Previous blog posts of my MSOX3034T Road Test:
Until now we looked at the analog channels of the Keysight InfiniiVision oscilloscope. Since it is a mixed signal instrument it also has digital channels, namely 16 of them.
So, lets see what we can do with these digital channels.
The comes with 16 digital channels, which can be used independently or in combination with analog channels.
The can be used more or less like the analog ones, but at sampling the signal is compared to a threshold, and is digitized to a digital 0 or 1.
The digital signals are sampled at maximum of 1.25 GSa/s rate, with a maximum 200 MHz toggle rate.
The scope is capable of handle digital signals of different voltage levels, with a selectable threshold level:
- TTL (1.4)
- CMOS (2.5V)
- ECL (-1.3V)
- user defined (-8V to +8V).
Two independent thresholds can be set for 8 channel groups D15-D8 and D7-D0.
The digital channels can be used to inspect standard GPIO and as well as serial and parallel communication protocols.
The scope includes a hardware module that offers real-time decoding and triggering for the following serial communication protocols:
- UART / RS232
- USB Power Delivery
- user defined Machester encoding
- and some weird ones: ARINC 429, LIN, MIL-STD1553, Flex Ray, SEMT, CXPI, NRZ
These can be used both on the digital and the analog channels.
Triggering on the digital signals can be done either on edges, pulses or on all kind of serial communication related conditions.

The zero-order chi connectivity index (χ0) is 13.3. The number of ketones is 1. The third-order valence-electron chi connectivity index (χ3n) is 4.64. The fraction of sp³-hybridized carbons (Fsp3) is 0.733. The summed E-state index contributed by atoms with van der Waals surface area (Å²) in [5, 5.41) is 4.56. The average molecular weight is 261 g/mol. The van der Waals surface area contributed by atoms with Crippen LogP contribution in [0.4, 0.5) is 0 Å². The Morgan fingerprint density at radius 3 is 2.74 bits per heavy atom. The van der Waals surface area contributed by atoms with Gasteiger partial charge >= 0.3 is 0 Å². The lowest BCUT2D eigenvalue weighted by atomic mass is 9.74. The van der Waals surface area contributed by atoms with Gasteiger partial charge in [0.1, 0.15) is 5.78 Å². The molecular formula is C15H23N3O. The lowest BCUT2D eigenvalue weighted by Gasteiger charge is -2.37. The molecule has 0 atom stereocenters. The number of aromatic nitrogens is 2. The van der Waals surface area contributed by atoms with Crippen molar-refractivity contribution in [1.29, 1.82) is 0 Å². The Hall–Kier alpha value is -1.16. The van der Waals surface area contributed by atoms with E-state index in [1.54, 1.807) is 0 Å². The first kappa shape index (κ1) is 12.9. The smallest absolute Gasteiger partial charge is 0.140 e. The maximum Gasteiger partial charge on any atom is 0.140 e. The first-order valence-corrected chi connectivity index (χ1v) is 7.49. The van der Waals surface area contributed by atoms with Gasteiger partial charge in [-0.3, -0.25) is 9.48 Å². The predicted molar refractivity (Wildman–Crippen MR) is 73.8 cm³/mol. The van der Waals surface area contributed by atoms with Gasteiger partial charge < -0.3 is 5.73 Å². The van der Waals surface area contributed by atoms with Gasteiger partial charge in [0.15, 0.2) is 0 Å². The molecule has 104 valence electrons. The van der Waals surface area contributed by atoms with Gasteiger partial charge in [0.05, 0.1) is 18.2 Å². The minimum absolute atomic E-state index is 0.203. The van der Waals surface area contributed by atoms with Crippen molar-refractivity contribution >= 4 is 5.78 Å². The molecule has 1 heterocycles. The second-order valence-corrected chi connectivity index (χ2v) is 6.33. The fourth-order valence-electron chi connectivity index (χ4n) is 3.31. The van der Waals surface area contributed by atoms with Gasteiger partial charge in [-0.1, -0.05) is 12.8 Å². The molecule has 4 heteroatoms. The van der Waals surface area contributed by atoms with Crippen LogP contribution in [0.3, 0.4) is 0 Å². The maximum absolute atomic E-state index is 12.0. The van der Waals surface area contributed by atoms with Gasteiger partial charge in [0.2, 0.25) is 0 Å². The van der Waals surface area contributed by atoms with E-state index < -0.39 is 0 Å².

The instrument comes with the N2756A 16 channel digital probe kit:
The probe connects the 16 digital channels to the scope through a single connector. Each channel has its own mini coaxial (?) cable with signal and ground wires. The input impedance of the probes is 100 kΩ, with a capacitance of 8 pF.
The 16 channels are grouped into four groups, which can be separated at near the end of the probe cable. Unfortunately, the groups cannot be fully detached, so we need to carry around all the cables for the 16 channels even if we using only a couple of them.
The individual cables are terminated in some custom connectors with two 2.54mm female pin ports, for signal and ground. A standard pin header is used to keep the unused channels somewhat organized.
The probes came with a set of colored labels, which helps to keep track of them when in use.
Three types of accessories can be used connect the probes to different devices:
- 18 x E-Z Hooks
- 5 x right-angle ground cables
- 5 x ground extenders
Along these, the probes can also be directly connected to 2.54 mm male pin headers.
To check out the digital functionality of the scope, I decided to do some experiments with different serial protocols.
2.1 SPI communication between an ESP32 and a Flash chip
The first experiment involves the TTGO T-Beam ESP32 board a Winbond flash storage chip. We will take at the SPI communication between the ESP32 and the flash storage,
The board is powered from a battery, and already had some program loaded in the flash.
So, I looked up the pinout of the flash chip and hooked up 6 digital channels on the data pins:
- D0 - Chip Select (CS)
- D1 - Data Out (DO) or Data I/O 1
- D2 - Write Protect (WP) or Data I/O 2
- D3 - Data In (DI) or Data I/O 0
- D4 - Clock (CLK)
- D5 - Hold, Reset or Data I/O 3
Along standard SPI, the chip also support dual and quad SPI. In these modes 2 or 4 pin (Data I/O 0-4) can be used simultaneously for data transfer.
To get started, I enabled the digital channels D0-D5 and set up triggering on the falling edge of the CLK channel. I also set up Serial decoding on the SPI signals.
Then, I started taking Single shots while powering on the device. After tweaking the time base a couple of time, I got this bird's eye view of what happening: